FIG. 6 shows, in the form of time chart, operations of the control system according to the first embodiment in the case of rapid acceleration. FIG. 6 shows variation with time of the accelerator opening degree APO, accelerator opening speed VAPO, a request driving torque P, a throttle valve opening degree TVO, an intake negative pressure (manifold pressure) boost in the collector section 16, exhaust gas recirculation rate EGR, engine torque Te, and actual driving force. In this example, the accelerator opening degree APO exceeds the predetermined value APOa, and at the same time, the accelerator opening speed VAPO exceeds the predetermined value VAPOa. Therefore, the control system concludes that there is a rapid acceleration request. The request driving force P is a driving force (a product of torque and rotational speed) required by the driver's acceleration request. In this example, the request driving torque P is regarded as being substantially equal to the accelerator opening degree APO. The throttle valve opening degree TVO is controlled in accordance with this request driving torque P. Intake negative pressure (boost) varies in accordance with variation of throttle opening degree TVO.

As to each of the exhaust gas recirculation rate EGR, engine torque Te, and actual driving force, a broken line shows a characteristic of the ordinary system and a solid line shows a characteristic according to this embodiment. In the ordinary system, the exhaust gas recirculation rate EGR is held at the level of the target EGR map during the acceleration as shown by the broken line, and the exhaust gas mixture is recirculated in a large amount. Therefore, the engine torque Te rises so slowly that the rise of the actual driving force is delayed with respect to the rise of request driving force P, and the driver is liable to depress the accelerator pedal deeper. In the embodiment, by contrast, the exhaust gas recirculation rate EGR is decreased as shown by the solid line at the time of rapid acceleration request, and the amount of exhaust gas recirculation is limited to a lower level. Therefore, engine torque Te rises rapidly as shown by the solid line, and the actual driving force is produced in conformity with the request driving force. In the example shown in FIG. 6, the exhaust gas recirculation rate EGR is held low from the occurrence of the rapid acceleration request until the accelerator opening degree APO becomes lower than or equal to predetermined value APOa. However, it is important to limit the exhaust gas recirculation at the early stage of acceleration. Therefore, it is optional to hold the exhaust gas recirculation rate at a decreased level for a predetermined time from the occurrence of a rapid acceleration request, and to restore the exhaust gas recirculation rate to a normal level after the expiration of the predetermined time.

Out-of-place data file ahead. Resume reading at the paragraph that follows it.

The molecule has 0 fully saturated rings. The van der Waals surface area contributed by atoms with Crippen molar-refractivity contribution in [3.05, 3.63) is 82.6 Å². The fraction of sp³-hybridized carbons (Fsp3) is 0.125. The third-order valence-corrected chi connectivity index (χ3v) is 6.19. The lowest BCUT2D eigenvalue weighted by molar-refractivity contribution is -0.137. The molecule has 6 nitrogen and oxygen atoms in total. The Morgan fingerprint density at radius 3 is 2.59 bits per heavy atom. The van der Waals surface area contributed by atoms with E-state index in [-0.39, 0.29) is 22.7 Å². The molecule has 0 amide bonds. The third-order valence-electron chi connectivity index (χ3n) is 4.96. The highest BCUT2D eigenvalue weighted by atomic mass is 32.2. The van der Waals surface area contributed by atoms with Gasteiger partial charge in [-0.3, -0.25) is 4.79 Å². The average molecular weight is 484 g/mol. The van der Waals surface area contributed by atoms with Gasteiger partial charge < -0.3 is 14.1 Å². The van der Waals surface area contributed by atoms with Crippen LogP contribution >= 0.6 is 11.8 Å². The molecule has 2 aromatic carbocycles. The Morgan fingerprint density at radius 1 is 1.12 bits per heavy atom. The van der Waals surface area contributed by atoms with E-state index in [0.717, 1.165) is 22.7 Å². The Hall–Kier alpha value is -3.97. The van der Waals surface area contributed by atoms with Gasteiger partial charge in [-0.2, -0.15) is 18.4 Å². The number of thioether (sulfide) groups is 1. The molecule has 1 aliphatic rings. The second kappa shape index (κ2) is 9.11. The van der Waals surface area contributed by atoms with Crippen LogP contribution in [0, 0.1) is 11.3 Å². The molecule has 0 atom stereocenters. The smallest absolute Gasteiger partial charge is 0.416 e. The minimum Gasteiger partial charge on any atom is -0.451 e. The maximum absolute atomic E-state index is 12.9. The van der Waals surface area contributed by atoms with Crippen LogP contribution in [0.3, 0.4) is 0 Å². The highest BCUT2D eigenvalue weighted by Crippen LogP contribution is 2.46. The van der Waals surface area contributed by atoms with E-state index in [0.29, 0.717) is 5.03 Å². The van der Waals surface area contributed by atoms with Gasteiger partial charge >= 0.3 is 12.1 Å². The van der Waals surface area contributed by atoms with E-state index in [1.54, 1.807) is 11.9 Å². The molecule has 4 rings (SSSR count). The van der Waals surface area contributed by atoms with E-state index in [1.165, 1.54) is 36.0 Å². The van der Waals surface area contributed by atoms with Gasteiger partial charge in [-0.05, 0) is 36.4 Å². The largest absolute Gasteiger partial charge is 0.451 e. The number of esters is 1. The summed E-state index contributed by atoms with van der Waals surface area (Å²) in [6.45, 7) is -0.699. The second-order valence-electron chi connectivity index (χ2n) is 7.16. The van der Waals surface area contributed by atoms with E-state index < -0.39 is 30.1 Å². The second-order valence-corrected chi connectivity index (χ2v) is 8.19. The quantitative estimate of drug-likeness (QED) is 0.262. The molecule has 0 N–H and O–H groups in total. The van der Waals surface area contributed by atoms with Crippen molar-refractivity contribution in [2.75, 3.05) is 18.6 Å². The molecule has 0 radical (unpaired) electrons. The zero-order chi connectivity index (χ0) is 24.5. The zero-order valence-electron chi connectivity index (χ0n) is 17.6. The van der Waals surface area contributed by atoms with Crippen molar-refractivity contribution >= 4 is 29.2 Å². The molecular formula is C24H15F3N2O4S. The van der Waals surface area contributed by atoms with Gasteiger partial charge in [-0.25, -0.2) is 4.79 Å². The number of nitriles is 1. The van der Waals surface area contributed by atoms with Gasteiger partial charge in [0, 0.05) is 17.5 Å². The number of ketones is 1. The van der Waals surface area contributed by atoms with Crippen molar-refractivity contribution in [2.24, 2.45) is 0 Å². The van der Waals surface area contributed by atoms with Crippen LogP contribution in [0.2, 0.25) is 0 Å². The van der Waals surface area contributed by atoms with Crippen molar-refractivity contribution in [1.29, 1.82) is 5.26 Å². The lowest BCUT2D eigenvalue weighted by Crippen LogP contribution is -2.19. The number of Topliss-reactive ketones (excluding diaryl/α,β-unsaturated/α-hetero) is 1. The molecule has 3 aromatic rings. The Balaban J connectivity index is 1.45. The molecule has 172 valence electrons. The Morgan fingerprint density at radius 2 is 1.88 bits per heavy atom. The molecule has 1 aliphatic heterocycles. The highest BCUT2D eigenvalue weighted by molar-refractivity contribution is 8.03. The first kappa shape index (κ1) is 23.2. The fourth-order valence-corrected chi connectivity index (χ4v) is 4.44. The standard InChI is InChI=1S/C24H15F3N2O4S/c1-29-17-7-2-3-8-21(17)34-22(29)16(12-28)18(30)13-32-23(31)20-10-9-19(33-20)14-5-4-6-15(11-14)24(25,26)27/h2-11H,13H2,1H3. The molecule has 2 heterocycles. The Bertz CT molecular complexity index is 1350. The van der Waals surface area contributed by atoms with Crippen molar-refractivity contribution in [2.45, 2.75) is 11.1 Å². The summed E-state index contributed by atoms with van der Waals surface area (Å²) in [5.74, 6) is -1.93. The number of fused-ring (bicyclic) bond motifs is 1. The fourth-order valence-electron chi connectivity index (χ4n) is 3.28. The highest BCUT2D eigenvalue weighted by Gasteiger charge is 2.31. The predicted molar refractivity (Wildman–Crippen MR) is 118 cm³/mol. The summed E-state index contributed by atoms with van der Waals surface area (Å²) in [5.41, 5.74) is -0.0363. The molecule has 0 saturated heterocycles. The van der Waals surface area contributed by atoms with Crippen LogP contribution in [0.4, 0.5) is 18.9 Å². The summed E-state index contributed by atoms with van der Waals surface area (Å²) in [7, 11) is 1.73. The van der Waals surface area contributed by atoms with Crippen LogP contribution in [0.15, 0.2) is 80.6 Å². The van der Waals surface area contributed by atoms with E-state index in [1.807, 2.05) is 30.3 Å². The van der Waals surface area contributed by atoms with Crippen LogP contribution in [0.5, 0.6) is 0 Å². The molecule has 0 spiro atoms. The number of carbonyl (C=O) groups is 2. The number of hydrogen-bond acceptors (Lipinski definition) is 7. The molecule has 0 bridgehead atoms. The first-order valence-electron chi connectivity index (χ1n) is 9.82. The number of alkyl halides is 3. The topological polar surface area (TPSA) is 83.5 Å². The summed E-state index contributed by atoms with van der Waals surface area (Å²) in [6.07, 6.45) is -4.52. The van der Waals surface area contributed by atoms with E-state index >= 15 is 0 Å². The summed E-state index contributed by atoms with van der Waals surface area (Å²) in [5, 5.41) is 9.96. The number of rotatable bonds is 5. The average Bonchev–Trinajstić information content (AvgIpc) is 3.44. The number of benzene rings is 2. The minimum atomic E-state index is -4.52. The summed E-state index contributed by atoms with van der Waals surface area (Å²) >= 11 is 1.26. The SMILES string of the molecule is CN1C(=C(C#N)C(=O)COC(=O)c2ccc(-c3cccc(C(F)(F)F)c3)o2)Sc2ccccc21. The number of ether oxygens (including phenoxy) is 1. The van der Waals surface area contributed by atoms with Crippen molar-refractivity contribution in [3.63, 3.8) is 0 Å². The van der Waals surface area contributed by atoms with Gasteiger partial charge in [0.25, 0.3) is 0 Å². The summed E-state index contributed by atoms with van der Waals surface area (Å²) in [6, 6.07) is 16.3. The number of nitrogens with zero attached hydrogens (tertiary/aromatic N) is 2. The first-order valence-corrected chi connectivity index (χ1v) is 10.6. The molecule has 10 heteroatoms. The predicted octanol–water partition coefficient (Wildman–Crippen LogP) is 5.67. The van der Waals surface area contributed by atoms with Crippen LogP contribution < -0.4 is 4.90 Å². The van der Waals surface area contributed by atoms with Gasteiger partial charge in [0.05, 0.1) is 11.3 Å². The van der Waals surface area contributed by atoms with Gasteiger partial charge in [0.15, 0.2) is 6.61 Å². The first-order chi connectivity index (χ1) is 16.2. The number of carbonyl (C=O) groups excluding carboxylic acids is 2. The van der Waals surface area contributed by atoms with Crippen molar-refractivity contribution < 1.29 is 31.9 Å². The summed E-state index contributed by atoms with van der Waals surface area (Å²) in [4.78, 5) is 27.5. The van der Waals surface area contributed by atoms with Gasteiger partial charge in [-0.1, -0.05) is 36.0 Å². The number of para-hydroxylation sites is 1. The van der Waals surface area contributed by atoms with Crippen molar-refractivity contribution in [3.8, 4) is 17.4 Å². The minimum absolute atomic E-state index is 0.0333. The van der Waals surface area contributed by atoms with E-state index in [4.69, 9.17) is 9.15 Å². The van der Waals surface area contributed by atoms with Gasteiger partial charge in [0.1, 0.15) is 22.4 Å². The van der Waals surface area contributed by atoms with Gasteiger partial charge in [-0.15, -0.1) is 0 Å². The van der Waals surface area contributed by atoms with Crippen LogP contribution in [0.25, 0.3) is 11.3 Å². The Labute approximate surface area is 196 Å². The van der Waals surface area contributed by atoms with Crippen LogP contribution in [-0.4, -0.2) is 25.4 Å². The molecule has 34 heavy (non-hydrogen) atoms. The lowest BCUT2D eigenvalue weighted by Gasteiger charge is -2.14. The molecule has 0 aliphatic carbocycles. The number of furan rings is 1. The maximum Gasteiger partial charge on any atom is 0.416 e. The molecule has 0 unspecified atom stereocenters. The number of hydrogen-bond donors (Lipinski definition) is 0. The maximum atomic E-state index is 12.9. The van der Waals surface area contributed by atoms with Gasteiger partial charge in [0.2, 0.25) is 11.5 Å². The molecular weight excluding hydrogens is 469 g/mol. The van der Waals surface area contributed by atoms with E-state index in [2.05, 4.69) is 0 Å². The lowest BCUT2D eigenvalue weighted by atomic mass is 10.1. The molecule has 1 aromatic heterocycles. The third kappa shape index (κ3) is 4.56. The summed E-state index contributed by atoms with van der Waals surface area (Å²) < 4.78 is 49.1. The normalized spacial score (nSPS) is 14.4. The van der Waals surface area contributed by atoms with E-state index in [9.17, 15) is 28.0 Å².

The check of the margin of torque at S3 can be performed in one of the following examples shown in FIGS. 7, 8 and 9.

FIG. 7 shows a first practical example. A threshold Ta of this example is a predetermined percentage (A %) of the torque Tr of the stoichiometric air fuel ratio limit line at each value of the engine speed. That is, Ta is set equal to the product resulting from multiplication of A/100 and a value of the torque Tr of the stoichiometric air fuel limit corresponding to a value of the engine speed at the time of a rapid acceleration request (Ta=TrA/100). The control system judges that the margin is wide when the torque at the time of occurrence of a rapid acceleration request is smaller than the threshold Ta; and judges that the margin is narrow when the torque at the time of occurrence of the rapid acceleration request is greater than or equal to the threshold Ta. Thus, in this practical example, the answer of S3 is affirmative when the percentage of the engine torque to the torque Tr of the lower boundary of the fuel economy deteriorating region is greater than A (%).

FIG. 8 shows a second practical example. A threshold Tb of this example is determined by subtracting a predetermined torque value B (Nm) from the torque Tr of the stoichiometric air fuel ratio limit line at each value of the engine speed (Tb=Tr−B). The control system judges that the margin is wide when the torque at the time of occurrence of a rapid acceleration request is smaller than the threshold Tb; and judges that the margin is narrow when the torque at the time of occurrence of the rapid acceleration request is greater than or equal to the threshold Tb. Thus, in this practical example, the answer of S3 is affirmative when the torque difference obtained by subtracting the engine torque from the torque Tr of the lower boundary of the fuel economy deteriorating region is smaller than B (Nm).